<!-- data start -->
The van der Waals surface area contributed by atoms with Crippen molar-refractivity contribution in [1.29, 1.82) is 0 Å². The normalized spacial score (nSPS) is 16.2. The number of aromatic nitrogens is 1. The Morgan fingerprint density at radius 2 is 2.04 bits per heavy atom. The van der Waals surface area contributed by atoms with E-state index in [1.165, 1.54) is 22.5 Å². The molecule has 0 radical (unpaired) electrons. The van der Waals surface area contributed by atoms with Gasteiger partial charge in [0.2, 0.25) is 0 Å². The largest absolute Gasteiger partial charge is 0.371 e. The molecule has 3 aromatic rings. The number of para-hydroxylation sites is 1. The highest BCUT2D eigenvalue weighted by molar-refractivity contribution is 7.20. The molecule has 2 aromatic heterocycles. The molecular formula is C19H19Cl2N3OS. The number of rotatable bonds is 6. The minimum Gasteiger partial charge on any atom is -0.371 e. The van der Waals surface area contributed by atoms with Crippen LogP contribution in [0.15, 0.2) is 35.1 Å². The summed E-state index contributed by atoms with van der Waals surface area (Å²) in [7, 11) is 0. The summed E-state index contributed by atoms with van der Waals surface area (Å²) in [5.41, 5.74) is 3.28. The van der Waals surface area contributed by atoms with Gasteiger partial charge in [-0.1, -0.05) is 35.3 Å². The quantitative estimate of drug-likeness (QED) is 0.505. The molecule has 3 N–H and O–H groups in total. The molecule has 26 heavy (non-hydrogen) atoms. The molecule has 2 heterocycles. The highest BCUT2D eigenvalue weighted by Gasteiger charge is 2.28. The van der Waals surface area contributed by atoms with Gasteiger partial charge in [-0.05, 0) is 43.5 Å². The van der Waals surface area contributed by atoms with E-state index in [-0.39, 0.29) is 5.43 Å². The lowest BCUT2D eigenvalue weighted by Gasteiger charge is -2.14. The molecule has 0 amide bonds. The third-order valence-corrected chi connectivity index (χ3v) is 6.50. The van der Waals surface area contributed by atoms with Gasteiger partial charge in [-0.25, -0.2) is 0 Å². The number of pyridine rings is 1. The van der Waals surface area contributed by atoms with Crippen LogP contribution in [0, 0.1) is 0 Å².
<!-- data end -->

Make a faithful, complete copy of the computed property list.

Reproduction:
The van der Waals surface area contributed by atoms with Crippen molar-refractivity contribution in [1.29, 1.82) is 0 Å². The normalized spacial score (nSPS) is 16.2. The number of aromatic nitrogens is 1. The Morgan fingerprint density at radius 2 is 2.04 bits per heavy atom. The van der Waals surface area contributed by atoms with E-state index in [1.165, 1.54) is 22.5 Å². The molecule has 0 radical (unpaired) electrons. The van der Waals surface area contributed by atoms with Gasteiger partial charge in [0.2, 0.25) is 0 Å². The largest absolute Gasteiger partial charge is 0.371 e. The molecule has 3 aromatic rings. The number of para-hydroxylation sites is 1. The highest BCUT2D eigenvalue weighted by molar-refractivity contribution is 7.20. The molecule has 2 aromatic heterocycles. The molecular formula is C19H19Cl2N3OS. The number of rotatable bonds is 6. The minimum Gasteiger partial charge on any atom is -0.371 e. The van der Waals surface area contributed by atoms with Crippen LogP contribution in [0.15, 0.2) is 35.1 Å². The summed E-state index contributed by atoms with van der Waals surface area (Å²) in [7, 11) is 0. The summed E-state index contributed by atoms with van der Waals surface area (Å²) in [5.41, 5.74) is 3.28. The van der Waals surface area contributed by atoms with Gasteiger partial charge in [-0.1, -0.05) is 35.3 Å². The quantitative estimate of drug-likeness (QED) is 0.505. The molecule has 3 N–H and O–H groups in total. The molecule has 26 heavy (non-hydrogen) atoms. The molecule has 2 heterocycles. The highest BCUT2D eigenvalue weighted by Gasteiger charge is 2.28. The van der Waals surface area contributed by atoms with Gasteiger partial charge in [-0.05, 0) is 43.5 Å². The van der Waals surface area contributed by atoms with E-state index in [-0.39, 0.29) is 5.43 Å². The lowest BCUT2D eigenvalue weighted by Gasteiger charge is -2.14. The molecule has 0 amide bonds. The third-order valence-corrected chi connectivity index (χ3v) is 6.50. The van der Waals surface area contributed by atoms with Gasteiger partial charge in [-0.25, -0.2) is 0 Å². The number of pyridine rings is 1. The van der Waals surface area contributed by atoms with Crippen LogP contribution in [0, 0.1) is 0 Å².